You can’t get a Honda Civic without paying ADM (Adjusted Dealer Markup) at the moment. While things are starting to get better for customers, there are dealers across the country that are just stacking tens of thousands of dollars on top of list prices. And it’s especially true for special models. So it isn’t surprising to see BMW M4 CSL’s at some dealerships around the country (we don’t want to name names) sell for around $200,000. But the question is: could that possibly be the investment?
It’s actually difficult to answer. There’s no doubt that the M4 CSL will eventually be worth more than its MSRP, even if it takes a few years. As a limited-run car with the “CSL” name, it will certainly appreciate in value over the years. However, that might not happen so quickly. The last-gen BMW M4 GTS suffered a bit of a price drop a few years after its release. Sure, there were some flippers who made money on them right away but after the hysteria surrounding the M4 GTS died down, it depreciated. It’s only now that the M4 GTS is seeing impressive appreciation. So it’s possible the M4 CSL suffers a similar fate.
There’s also the question of desirability. The M4 CSL is a great car but it has incredibly controversial looks, which might reduce its collectability a bit. There’s also the fact that it uses a normal automatic transmission, which lacks the excitement of either a manual or the M4 GTS’ dual-clutch. There’s no doubt the M4 CSL is desirable but how desirable will be the question.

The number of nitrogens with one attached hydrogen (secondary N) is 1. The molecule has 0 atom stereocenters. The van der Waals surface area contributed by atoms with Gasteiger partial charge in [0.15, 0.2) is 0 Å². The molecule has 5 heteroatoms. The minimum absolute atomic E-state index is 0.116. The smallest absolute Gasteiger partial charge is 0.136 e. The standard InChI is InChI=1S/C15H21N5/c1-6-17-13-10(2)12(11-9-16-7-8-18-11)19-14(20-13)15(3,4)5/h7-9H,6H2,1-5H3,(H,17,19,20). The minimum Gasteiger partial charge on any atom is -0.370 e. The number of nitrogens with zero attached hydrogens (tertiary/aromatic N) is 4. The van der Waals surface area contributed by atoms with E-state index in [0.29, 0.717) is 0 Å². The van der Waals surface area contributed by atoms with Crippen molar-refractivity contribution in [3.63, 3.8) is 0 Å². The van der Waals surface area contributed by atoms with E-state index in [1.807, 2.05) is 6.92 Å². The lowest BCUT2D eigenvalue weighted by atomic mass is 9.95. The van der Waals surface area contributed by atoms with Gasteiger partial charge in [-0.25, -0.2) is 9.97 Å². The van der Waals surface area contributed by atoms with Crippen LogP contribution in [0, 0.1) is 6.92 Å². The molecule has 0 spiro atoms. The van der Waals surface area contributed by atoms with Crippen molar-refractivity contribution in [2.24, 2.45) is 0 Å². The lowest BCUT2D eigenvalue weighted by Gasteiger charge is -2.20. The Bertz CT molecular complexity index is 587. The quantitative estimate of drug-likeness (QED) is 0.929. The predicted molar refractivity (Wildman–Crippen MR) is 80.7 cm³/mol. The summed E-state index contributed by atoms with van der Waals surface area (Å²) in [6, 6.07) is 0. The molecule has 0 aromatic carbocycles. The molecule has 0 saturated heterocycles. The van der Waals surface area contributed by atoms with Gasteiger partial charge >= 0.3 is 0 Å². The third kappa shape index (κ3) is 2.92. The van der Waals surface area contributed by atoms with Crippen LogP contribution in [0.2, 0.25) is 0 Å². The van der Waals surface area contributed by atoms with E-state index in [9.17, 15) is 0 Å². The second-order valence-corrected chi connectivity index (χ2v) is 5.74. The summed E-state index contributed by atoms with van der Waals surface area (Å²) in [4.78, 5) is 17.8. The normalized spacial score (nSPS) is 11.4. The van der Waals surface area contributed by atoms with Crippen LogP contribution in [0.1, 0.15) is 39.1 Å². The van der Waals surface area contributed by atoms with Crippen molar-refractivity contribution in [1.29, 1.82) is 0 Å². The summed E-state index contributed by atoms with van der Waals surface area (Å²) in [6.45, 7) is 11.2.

Here’s the problem, though. The M4 CSL doesn’t have to just appreciate to become worthy of its initial investment. It needs to appreciate a lot. At its current price, with dealers asking $50,000 on top of its MSRP, it will have to appreciate that much just to break even. And even if it appreciates $60,000-$70,000, that’s still only around $10,000-$20,000 of real appreciation because, remember that ADM has no impact on the car’s value. And no one wants to spend $200,000 on a collector’s car in hopes that they make enough back to buy a base-model Hyundai Elantra. Essentially, the buyer has to be willing to lose $50,000 of profit on the car.
And it’s not as if buyers have the luxury of waiting it out. If you’re looking at a Honda Civic Type R, you can wait until the media hype dies down, so dealers come down on prices. But the BMW M4 CSL is limited to 1,000 units worldwide, so not every dealer is going to give one up for MSRP. Of course, there are some good dealers that will sell them for fair prices but good luck finding one near you.
In ten years, will the M4 CSL be worth more than $200,000? Almost certainly. Will it be worth so much more than $200,000 that it’s worth buying one at that price right now? I guess we’ll find out.